As skylarks sweet I hear;
The sounds I'm still enjoying,

They'll always soothe my ear.
Here paintings, sweetly glowing,
Where'er our glances fall,
Here colours, life bestowing,
Bedeck this green-wood hall!

The king there dubs a farmer,*
There John his doxy loves;
But my delight, the charmer

Who steals a pair of gloves!

As still amazed, I'm straying
O'er this enchanted grove;
I spy a harpert playing

All in his proud alcove.

I doft my hat, desiring
He'd tune up Buxom Joan;
But what was I admiring?

Odzooks! a man of stone.

But now the tables spreading,

They all fall too with glee;
Not e'en at Squire's fine wedding
Such dainties did I see!

I longed (poor starving rover !)
But none heed country elves;
These folk, with lace daubed over,

Love only dear themselves.

Thus whilst, 'mid joys abounding,
As grasshoppers they're gay;
At distance crowds surrounding
The Lady of the May.‡

The man i' th' moon tweered slyly,
Soft twinkling through the trees,
As though 'twould please him highly
To taste delights like these.'

The days of this modern Arcadia are numbered. The axe is about to be laid to the roots of its beautiful trees; its green avenues are to be turned into blind alleys; its variegated lamps must give place to some solitary gas-burner, to light the groping inhabitants to their dingy homes; and the melodious strains of its once celebrated vocalists shall be drowned in the discordant dismal drone of some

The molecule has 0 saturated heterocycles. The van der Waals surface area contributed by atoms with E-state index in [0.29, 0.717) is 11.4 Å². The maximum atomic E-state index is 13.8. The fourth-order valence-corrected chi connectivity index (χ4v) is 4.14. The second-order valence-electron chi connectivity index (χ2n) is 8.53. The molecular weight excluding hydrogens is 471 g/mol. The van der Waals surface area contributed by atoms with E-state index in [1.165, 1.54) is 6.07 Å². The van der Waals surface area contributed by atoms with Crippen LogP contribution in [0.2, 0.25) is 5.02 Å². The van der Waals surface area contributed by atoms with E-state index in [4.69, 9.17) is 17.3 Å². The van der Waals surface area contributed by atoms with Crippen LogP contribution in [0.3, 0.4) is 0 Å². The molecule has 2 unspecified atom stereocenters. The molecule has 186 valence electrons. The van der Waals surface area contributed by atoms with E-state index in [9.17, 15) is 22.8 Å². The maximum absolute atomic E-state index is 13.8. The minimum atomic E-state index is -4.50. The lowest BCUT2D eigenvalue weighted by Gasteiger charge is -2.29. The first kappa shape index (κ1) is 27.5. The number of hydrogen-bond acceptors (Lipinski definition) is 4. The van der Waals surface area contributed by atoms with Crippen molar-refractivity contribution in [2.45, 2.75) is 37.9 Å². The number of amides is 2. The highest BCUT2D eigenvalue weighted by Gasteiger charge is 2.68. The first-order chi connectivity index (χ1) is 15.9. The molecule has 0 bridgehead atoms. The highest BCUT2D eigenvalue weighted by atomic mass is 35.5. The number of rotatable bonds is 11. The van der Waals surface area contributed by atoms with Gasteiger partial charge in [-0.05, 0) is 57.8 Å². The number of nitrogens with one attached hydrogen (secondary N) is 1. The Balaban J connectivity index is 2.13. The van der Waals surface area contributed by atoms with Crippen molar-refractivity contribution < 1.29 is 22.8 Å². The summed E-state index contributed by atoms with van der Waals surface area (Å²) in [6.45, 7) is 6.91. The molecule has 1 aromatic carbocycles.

Alluding to three pictures in the Pavilions-viz. the King and the Miller of Mansfield-the Sailors in a tippling house in Wapping-and the Girl stealing a kiss from a sleeping gentleman.

+ The statue of Handel.

+ Her Royal Highness the Princess of Wales sitting under her splendid Pavilion.

ballad-singing weaver out of employ, and the screeching responses of his itinerant and interesting family. What would the gallant, gay Mr. Lowe, and his sprightly Euphrosyne, Nan Catley, say, could they be told to what 'base uses,' their harmonious groves are condemned to be turned? Truly their wonder would be on a par with Paganini's, should ever that musical magician encounter on the other side Styx My Lord Skaggs and his Broomstick !"*

+ This celebrated professor played on his musical broomstick at the Haymarket Theatre, November, 1751. The following song has his portrait at the top, with on one side a bear dancing on a broom, and on the other a French horn.


Each buck and jolly fellow has heard of Skegginello,
The famous Skegginello, that grunts so pretty

Upon his broomsticado, such music he has made, O,
Twill spoil the fiddling trade, O,

And that's a pity!

But have you heard or seen, O, his phiz so pretty,

In picture shops so grin, O,

With comic nose and chin, O,

Who'd think a man could shine so

At Eh, Eh, Eh, Eh?

A tragi-comical Dialogue between My Lord Skaggs and his Broomstick.

By H. Howard.

(Tune-Biddy over the hopper, &c.)

As Skaggs did on his Broomstick play,
His Broomstick to him thus did say,
"What mean you, Matt, to play on me,
Who have as good a head-as thee?

And I'll bet you a crown
That half the town